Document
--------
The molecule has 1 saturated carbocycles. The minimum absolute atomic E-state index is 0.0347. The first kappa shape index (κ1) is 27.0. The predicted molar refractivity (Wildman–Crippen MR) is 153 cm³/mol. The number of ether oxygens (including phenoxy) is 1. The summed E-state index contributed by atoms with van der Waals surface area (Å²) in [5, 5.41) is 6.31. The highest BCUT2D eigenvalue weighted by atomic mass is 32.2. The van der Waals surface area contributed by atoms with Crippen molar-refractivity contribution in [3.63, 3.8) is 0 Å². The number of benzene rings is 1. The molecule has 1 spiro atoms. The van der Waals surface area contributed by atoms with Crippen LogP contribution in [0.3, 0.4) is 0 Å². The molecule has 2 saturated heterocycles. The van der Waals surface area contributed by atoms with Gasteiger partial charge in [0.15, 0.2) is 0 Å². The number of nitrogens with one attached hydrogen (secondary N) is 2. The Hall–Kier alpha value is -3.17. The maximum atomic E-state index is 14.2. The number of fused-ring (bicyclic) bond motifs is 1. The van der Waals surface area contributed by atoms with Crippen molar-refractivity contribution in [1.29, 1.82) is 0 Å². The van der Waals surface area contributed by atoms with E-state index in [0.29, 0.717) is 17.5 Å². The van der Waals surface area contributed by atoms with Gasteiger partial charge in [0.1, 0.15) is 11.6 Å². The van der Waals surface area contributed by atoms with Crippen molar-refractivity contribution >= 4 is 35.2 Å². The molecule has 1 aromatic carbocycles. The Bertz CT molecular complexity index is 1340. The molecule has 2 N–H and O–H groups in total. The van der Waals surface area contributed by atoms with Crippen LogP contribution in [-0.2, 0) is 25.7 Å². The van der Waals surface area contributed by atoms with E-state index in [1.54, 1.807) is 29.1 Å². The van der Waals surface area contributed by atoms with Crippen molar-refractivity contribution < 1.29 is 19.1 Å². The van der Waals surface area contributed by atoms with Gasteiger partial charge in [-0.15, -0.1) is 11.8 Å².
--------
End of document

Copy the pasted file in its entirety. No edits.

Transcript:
The molecule has 1 saturated carbocycles. The minimum absolute atomic E-state index is 0.0347. The first kappa shape index (κ1) is 27.0. The predicted molar refractivity (Wildman–Crippen MR) is 153 cm³/mol. The number of ether oxygens (including phenoxy) is 1. The summed E-state index contributed by atoms with van der Waals surface area (Å²) in [5, 5.41) is 6.31. The highest BCUT2D eigenvalue weighted by atomic mass is 32.2. The van der Waals surface area contributed by atoms with Crippen molar-refractivity contribution in [3.63, 3.8) is 0 Å². The number of benzene rings is 1. The molecule has 1 spiro atoms. The van der Waals surface area contributed by atoms with Crippen LogP contribution in [0.3, 0.4) is 0 Å². The molecule has 2 saturated heterocycles. The van der Waals surface area contributed by atoms with Gasteiger partial charge in [0.15, 0.2) is 0 Å². The number of nitrogens with one attached hydrogen (secondary N) is 2. The Hall–Kier alpha value is -3.17. The maximum atomic E-state index is 14.2. The number of fused-ring (bicyclic) bond motifs is 1. The van der Waals surface area contributed by atoms with Crippen molar-refractivity contribution in [1.29, 1.82) is 0 Å². The van der Waals surface area contributed by atoms with E-state index in [0.29, 0.717) is 17.5 Å². The van der Waals surface area contributed by atoms with Gasteiger partial charge in [0.1, 0.15) is 11.6 Å². The van der Waals surface area contributed by atoms with Crippen molar-refractivity contribution >= 4 is 35.2 Å². The molecule has 1 aromatic carbocycles. The Bertz CT molecular complexity index is 1340. The molecule has 2 N–H and O–H groups in total. The van der Waals surface area contributed by atoms with Crippen LogP contribution in [-0.2, 0) is 25.7 Å². The van der Waals surface area contributed by atoms with E-state index in [1.54, 1.807) is 29.1 Å². The van der Waals surface area contributed by atoms with Crippen molar-refractivity contribution < 1.29 is 19.1 Å². The van der Waals surface area contributed by atoms with Gasteiger partial charge in [-0.15, -0.1) is 11.8 Å².